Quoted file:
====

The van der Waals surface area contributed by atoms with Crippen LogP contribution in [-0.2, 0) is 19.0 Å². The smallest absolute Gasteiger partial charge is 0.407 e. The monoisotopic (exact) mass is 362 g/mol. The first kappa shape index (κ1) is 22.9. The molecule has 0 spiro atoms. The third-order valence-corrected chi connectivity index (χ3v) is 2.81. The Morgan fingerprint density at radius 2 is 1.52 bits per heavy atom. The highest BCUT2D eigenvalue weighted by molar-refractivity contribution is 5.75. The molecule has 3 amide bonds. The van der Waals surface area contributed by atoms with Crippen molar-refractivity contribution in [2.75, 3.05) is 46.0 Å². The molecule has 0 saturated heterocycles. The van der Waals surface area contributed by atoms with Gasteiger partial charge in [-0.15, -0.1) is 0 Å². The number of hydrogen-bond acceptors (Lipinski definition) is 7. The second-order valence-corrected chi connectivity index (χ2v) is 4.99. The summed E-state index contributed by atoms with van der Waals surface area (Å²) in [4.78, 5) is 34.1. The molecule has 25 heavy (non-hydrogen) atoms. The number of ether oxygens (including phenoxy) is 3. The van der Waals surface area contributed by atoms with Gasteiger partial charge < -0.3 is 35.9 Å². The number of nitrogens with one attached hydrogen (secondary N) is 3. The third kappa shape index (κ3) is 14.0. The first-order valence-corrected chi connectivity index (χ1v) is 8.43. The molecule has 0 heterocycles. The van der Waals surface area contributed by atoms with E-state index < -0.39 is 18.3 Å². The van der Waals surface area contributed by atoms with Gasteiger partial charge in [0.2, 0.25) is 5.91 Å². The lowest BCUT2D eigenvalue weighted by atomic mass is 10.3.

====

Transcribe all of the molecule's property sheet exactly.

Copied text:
The van der Waals surface area contributed by atoms with Crippen LogP contribution in [-0.2, 0) is 19.0 Å². The smallest absolute Gasteiger partial charge is 0.407 e. The monoisotopic (exact) mass is 362 g/mol. The first kappa shape index (κ1) is 22.9. The molecule has 0 spiro atoms. The third-order valence-corrected chi connectivity index (χ3v) is 2.81. The Morgan fingerprint density at radius 2 is 1.52 bits per heavy atom. The highest BCUT2D eigenvalue weighted by molar-refractivity contribution is 5.75. The molecule has 3 amide bonds. The van der Waals surface area contributed by atoms with Crippen molar-refractivity contribution in [2.75, 3.05) is 46.0 Å². The molecule has 0 saturated heterocycles. The van der Waals surface area contributed by atoms with Gasteiger partial charge in [-0.15, -0.1) is 0 Å². The number of hydrogen-bond acceptors (Lipinski definition) is 7. The second-order valence-corrected chi connectivity index (χ2v) is 4.99. The summed E-state index contributed by atoms with van der Waals surface area (Å²) in [4.78, 5) is 34.1. The molecule has 25 heavy (non-hydrogen) atoms. The number of ether oxygens (including phenoxy) is 3. The van der Waals surface area contributed by atoms with Gasteiger partial charge < -0.3 is 35.9 Å². The number of nitrogens with one attached hydrogen (secondary N) is 3. The third kappa shape index (κ3) is 14.0. The first-order valence-corrected chi connectivity index (χ1v) is 8.43. The molecule has 0 heterocycles. The van der Waals surface area contributed by atoms with E-state index < -0.39 is 18.3 Å². The van der Waals surface area contributed by atoms with Gasteiger partial charge in [0.2, 0.25) is 5.91 Å². The lowest BCUT2D eigenvalue weighted by atomic mass is 10.3.